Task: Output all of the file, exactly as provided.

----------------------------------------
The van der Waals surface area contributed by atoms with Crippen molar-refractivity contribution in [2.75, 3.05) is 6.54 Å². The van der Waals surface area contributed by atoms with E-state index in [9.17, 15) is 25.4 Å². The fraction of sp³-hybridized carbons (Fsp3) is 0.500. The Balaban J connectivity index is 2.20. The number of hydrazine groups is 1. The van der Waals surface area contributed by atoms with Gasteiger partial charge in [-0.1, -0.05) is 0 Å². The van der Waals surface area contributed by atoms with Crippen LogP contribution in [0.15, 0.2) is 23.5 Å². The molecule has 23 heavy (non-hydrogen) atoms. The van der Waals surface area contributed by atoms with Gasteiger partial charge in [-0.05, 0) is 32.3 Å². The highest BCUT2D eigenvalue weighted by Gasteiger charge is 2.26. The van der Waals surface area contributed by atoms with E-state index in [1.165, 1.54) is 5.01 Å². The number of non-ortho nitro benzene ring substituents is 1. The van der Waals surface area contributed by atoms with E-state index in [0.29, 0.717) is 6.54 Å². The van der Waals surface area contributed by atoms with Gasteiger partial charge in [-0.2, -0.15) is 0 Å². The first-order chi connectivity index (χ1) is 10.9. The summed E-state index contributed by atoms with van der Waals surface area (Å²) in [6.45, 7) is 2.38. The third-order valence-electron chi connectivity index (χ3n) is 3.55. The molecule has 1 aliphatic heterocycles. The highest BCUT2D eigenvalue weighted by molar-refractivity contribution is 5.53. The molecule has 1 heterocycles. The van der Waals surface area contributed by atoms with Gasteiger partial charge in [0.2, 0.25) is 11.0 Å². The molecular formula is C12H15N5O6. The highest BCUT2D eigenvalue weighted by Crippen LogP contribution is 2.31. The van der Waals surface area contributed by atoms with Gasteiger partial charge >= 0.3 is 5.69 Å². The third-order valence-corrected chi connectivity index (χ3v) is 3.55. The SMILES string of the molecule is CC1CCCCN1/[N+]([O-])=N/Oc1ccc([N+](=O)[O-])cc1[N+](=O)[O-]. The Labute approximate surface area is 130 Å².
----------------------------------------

The van der Waals surface area contributed by atoms with Crippen molar-refractivity contribution in [2.75, 3.05) is 6.54 Å². The van der Waals surface area contributed by atoms with E-state index in [9.17, 15) is 25.4 Å². The fraction of sp³-hybridized carbons (Fsp3) is 0.500. The Balaban J connectivity index is 2.20. The number of hydrazine groups is 1. The van der Waals surface area contributed by atoms with Gasteiger partial charge in [-0.1, -0.05) is 0 Å². The van der Waals surface area contributed by atoms with Crippen LogP contribution in [0.15, 0.2) is 23.5 Å². The molecule has 23 heavy (non-hydrogen) atoms. The van der Waals surface area contributed by atoms with Gasteiger partial charge in [-0.05, 0) is 32.3 Å². The highest BCUT2D eigenvalue weighted by Gasteiger charge is 2.26. The van der Waals surface area contributed by atoms with E-state index in [1.165, 1.54) is 5.01 Å². The number of non-ortho nitro benzene ring substituents is 1. The van der Waals surface area contributed by atoms with E-state index in [0.29, 0.717) is 6.54 Å². The van der Waals surface area contributed by atoms with Gasteiger partial charge in [-0.2, -0.15) is 0 Å². The first-order chi connectivity index (χ1) is 10.9. The summed E-state index contributed by atoms with van der Waals surface area (Å²) in [6.45, 7) is 2.38. The third-order valence-electron chi connectivity index (χ3n) is 3.55. The molecule has 1 aliphatic heterocycles. The highest BCUT2D eigenvalue weighted by molar-refractivity contribution is 5.53. The molecule has 1 heterocycles. The van der Waals surface area contributed by atoms with Gasteiger partial charge in [0.2, 0.25) is 11.0 Å². The molecular formula is C12H15N5O6. The highest BCUT2D eigenvalue weighted by Crippen LogP contribution is 2.31. The van der Waals surface area contributed by atoms with Gasteiger partial charge >= 0.3 is 5.69 Å². The third-order valence-corrected chi connectivity index (χ3v) is 3.55. The SMILES string of the molecule is CC1CCCCN1/[N+]([O-])=N/Oc1ccc([N+](=O)[O-])cc1[N+](=O)[O-]. The Labute approximate surface area is 130 Å².